City Schools Blackout, 82 Days With No Interviews

City Schools Blackout, 82 Days With No Interviews

BALTIMORE (WBFF) - The date was September 5, 2017. The first day of the new school year. Project Baltimore was at Excel Academy in West Baltimore. We had discovered six students from the school, in the previous year, had been shot and killed on the streets of Baltimore.

After touring the school, City Schools CEO Sonja Santelises sat down with Project Baltimore to answer some questions.

“It is life or death,” said Santelises. “For a lot of our young people, the safest place they could be is in school.”

That interview was 82 days ago. It marks the last time anyone from City Schools Administration has interviewed with Project Baltimore.

On-camera interviews are vitally important. It’s how television reporters hold public officials accountable and get answers for taxpayers. And since that day, September 5, Project Baltimore’s reports have raised some serious questions about what’s happening inside City Schools.

We analyzed 2017 state testing data and found 13 City High Schools that did not have a single student proficient in math. Also using state data, we found attendance last year in City Schools hit a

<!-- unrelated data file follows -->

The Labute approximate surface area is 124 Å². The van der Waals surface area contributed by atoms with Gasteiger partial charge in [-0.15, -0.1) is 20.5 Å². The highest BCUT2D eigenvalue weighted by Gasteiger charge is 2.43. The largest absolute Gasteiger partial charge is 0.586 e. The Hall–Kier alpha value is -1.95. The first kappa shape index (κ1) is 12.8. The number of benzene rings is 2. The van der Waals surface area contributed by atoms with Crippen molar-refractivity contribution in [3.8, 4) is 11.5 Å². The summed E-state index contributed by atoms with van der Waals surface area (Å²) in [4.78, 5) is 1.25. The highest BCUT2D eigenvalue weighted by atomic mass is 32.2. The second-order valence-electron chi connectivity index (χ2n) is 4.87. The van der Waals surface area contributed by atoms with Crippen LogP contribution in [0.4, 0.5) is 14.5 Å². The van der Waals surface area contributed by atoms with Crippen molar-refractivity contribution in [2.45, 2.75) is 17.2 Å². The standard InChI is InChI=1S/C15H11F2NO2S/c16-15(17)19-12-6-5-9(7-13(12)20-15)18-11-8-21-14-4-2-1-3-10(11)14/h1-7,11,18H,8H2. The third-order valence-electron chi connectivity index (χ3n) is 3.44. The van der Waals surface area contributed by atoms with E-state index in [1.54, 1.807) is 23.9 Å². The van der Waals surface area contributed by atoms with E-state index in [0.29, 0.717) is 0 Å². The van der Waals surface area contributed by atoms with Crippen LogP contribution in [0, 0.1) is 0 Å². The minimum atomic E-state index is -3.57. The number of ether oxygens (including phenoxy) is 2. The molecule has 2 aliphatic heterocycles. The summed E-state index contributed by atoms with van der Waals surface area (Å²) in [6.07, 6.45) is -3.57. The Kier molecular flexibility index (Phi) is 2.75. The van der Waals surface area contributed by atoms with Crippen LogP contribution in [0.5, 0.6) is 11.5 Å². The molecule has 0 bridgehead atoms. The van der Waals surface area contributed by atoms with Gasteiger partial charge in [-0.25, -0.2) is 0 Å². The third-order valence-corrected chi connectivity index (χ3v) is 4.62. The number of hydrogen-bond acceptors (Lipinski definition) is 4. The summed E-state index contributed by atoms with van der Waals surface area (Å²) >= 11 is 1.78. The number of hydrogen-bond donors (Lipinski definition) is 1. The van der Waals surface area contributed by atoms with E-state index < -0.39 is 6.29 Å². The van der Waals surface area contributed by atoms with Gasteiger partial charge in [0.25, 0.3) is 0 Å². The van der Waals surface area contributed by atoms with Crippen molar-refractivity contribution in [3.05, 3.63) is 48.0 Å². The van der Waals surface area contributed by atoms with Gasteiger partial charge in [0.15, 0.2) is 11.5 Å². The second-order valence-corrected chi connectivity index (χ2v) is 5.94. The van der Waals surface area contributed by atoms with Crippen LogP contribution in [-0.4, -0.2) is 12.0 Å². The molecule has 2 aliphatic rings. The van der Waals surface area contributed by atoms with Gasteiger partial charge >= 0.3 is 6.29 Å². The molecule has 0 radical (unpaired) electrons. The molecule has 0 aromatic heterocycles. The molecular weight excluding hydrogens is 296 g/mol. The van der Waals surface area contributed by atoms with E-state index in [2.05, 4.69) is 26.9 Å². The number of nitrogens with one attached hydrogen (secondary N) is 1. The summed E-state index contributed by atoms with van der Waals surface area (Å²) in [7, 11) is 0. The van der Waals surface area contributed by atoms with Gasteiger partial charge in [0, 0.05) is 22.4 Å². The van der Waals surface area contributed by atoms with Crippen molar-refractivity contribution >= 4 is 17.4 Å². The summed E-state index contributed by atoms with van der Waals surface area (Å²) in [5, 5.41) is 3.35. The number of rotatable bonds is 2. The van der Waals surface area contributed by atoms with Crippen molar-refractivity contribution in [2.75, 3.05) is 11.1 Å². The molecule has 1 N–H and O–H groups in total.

13-year low.

While City Schools leadership wouldn’t talk to us, many teachers, parents, students and other school employees did. Most of them explained how they believe students are being pushed through the system without doing the work.

We even obtained and reported on a text from a city principal that appears to show her instructing teachers to change failing grades to passing.

Our reports have resulted in City Schools launching two internal investigations into allegations of grade changing. We learned from an internal memo from North Avenue that our investigations have led to the central grading system being analyzed, school leaders have been issued grading guidelines and mandatory training has been ordered for those who input grades.

Our stories have gotten the attention of state and city leaders.

“Zero people proficient. That’s outrageous,” stated Governor Larry Hogan.

“This needs to be wakeup call and a rallying call for our entire city,” said Baltimore City Council member, Zeke Cohen.

But through all of this, no administrators at North Avenue, despite dozens of requests would sit down with Project Baltimore to discuss our investigations. Even though, as we also reported in October, those administrators benefit from Baltimore City Schools having the highest administrative costs per student in America.

For all of those stories, North Avenue did sent Project Baltimore statements. Our requests for information were generally fulfilled.

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